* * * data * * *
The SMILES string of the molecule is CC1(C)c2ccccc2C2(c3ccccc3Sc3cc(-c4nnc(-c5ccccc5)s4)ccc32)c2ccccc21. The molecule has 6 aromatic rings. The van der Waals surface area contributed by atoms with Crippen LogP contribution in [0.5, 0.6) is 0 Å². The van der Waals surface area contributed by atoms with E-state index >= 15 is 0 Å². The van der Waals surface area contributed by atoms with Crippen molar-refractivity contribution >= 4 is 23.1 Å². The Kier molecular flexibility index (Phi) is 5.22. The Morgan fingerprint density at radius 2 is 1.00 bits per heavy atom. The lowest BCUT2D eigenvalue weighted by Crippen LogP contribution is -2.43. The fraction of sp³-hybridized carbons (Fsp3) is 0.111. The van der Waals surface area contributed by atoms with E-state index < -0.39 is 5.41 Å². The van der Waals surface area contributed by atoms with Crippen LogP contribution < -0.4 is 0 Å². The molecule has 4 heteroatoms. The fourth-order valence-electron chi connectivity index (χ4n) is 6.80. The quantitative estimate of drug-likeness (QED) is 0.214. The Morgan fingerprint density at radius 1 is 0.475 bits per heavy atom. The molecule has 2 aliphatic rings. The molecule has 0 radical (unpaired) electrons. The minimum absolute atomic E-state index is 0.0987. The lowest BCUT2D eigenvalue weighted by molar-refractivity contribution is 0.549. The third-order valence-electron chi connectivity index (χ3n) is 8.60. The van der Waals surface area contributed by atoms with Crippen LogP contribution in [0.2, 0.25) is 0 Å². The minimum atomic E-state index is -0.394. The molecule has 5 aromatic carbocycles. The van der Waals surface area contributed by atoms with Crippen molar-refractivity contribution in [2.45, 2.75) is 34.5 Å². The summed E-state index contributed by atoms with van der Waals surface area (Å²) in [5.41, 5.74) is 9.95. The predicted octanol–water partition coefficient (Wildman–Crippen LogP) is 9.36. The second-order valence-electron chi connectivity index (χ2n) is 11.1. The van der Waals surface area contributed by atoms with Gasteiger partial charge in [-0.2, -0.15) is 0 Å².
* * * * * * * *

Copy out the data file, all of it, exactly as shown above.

The SMILES string of the molecule is CC1(C)c2ccccc2C2(c3ccccc3Sc3cc(-c4nnc(-c5ccccc5)s4)ccc32)c2ccccc21. The molecule has 6 aromatic rings. The van der Waals surface area contributed by atoms with Crippen LogP contribution in [0.5, 0.6) is 0 Å². The van der Waals surface area contributed by atoms with E-state index >= 15 is 0 Å². The van der Waals surface area contributed by atoms with Crippen molar-refractivity contribution >= 4 is 23.1 Å². The Kier molecular flexibility index (Phi) is 5.22. The Morgan fingerprint density at radius 2 is 1.00 bits per heavy atom. The lowest BCUT2D eigenvalue weighted by Crippen LogP contribution is -2.43. The fraction of sp³-hybridized carbons (Fsp3) is 0.111. The van der Waals surface area contributed by atoms with E-state index < -0.39 is 5.41 Å². The van der Waals surface area contributed by atoms with Crippen LogP contribution < -0.4 is 0 Å². The molecule has 4 heteroatoms. The fourth-order valence-electron chi connectivity index (χ4n) is 6.80. The quantitative estimate of drug-likeness (QED) is 0.214. The Morgan fingerprint density at radius 1 is 0.475 bits per heavy atom. The molecule has 2 aliphatic rings. The molecule has 0 radical (unpaired) electrons. The minimum absolute atomic E-state index is 0.0987. The lowest BCUT2D eigenvalue weighted by molar-refractivity contribution is 0.549. The third-order valence-electron chi connectivity index (χ3n) is 8.60. The van der Waals surface area contributed by atoms with Crippen LogP contribution in [0.2, 0.25) is 0 Å². The minimum atomic E-state index is -0.394. The molecule has 5 aromatic carbocycles. The van der Waals surface area contributed by atoms with Crippen molar-refractivity contribution in [2.45, 2.75) is 34.5 Å². The summed E-state index contributed by atoms with van der Waals surface area (Å²) in [5.41, 5.74) is 9.95. The predicted octanol–water partition coefficient (Wildman–Crippen LogP) is 9.36. The second-order valence-electron chi connectivity index (χ2n) is 11.1. The van der Waals surface area contributed by atoms with Gasteiger partial charge in [-0.2, -0.15) is 0 Å².